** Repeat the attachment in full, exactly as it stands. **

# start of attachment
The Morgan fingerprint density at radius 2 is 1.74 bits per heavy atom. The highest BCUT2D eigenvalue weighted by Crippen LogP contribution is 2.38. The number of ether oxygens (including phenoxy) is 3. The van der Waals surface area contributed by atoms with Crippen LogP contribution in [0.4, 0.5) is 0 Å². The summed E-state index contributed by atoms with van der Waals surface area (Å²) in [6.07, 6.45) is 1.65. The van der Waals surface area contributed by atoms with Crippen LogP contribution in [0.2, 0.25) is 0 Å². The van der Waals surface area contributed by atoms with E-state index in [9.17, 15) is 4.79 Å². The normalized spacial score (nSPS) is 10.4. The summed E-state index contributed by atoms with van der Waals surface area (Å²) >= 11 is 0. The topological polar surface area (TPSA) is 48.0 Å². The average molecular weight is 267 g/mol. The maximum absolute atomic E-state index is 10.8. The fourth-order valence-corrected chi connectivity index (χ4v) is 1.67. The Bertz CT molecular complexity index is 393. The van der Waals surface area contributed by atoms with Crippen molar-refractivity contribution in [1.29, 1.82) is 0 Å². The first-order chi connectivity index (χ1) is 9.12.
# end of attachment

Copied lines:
The Morgan fingerprint density at radius 2 is 1.74 bits per heavy atom. The highest BCUT2D eigenvalue weighted by Crippen LogP contribution is 2.38. The number of ether oxygens (including phenoxy) is 3. The van der Waals surface area contributed by atoms with Crippen LogP contribution in [0.4, 0.5) is 0 Å². The summed E-state index contributed by atoms with van der Waals surface area (Å²) in [6.07, 6.45) is 1.65. The van der Waals surface area contributed by atoms with Crippen LogP contribution in [0.2, 0.25) is 0 Å². The van der Waals surface area contributed by atoms with E-state index in [9.17, 15) is 4.79 Å². The normalized spacial score (nSPS) is 10.4. The summed E-state index contributed by atoms with van der Waals surface area (Å²) >= 11 is 0. The topological polar surface area (TPSA) is 48.0 Å². The average molecular weight is 267 g/mol. The maximum absolute atomic E-state index is 10.8. The fourth-order valence-corrected chi connectivity index (χ4v) is 1.67. The Bertz CT molecular complexity index is 393. The van der Waals surface area contributed by atoms with Crippen molar-refractivity contribution in [1.29, 1.82) is 0 Å². The first-order chi connectivity index (χ1) is 9.12.